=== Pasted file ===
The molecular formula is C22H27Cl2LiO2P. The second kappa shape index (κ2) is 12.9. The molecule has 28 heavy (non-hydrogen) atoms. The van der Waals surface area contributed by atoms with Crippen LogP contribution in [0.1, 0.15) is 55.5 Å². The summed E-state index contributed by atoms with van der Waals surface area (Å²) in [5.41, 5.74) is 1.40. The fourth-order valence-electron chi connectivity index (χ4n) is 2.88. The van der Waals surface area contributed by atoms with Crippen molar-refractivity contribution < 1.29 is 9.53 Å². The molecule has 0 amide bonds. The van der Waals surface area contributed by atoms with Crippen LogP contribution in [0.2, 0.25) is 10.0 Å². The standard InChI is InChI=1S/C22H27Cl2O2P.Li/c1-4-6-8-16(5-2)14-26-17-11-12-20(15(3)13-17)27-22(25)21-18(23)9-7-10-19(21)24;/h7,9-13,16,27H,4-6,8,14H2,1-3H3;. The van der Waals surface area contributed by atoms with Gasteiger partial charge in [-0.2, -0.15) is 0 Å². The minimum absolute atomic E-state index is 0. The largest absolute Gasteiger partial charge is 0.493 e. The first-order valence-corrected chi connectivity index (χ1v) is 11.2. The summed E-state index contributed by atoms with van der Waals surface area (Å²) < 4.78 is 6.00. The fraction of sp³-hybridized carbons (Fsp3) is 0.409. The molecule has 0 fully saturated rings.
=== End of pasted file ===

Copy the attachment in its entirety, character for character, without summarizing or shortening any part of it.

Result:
The molecular formula is C22H27Cl2LiO2P. The second kappa shape index (κ2) is 12.9. The molecule has 28 heavy (non-hydrogen) atoms. The van der Waals surface area contributed by atoms with Crippen LogP contribution in [0.1, 0.15) is 55.5 Å². The summed E-state index contributed by atoms with van der Waals surface area (Å²) in [5.41, 5.74) is 1.40. The fourth-order valence-electron chi connectivity index (χ4n) is 2.88. The van der Waals surface area contributed by atoms with Crippen molar-refractivity contribution < 1.29 is 9.53 Å². The molecule has 0 amide bonds. The van der Waals surface area contributed by atoms with Crippen LogP contribution in [0.2, 0.25) is 10.0 Å². The standard InChI is InChI=1S/C22H27Cl2O2P.Li/c1-4-6-8-16(5-2)14-26-17-11-12-20(15(3)13-17)27-22(25)21-18(23)9-7-10-19(21)24;/h7,9-13,16,27H,4-6,8,14H2,1-3H3;. The van der Waals surface area contributed by atoms with Gasteiger partial charge in [-0.2, -0.15) is 0 Å². The minimum absolute atomic E-state index is 0. The largest absolute Gasteiger partial charge is 0.493 e. The first-order valence-corrected chi connectivity index (χ1v) is 11.2. The summed E-state index contributed by atoms with van der Waals surface area (Å²) < 4.78 is 6.00. The fraction of sp³-hybridized carbons (Fsp3) is 0.409. The molecule has 0 fully saturated rings.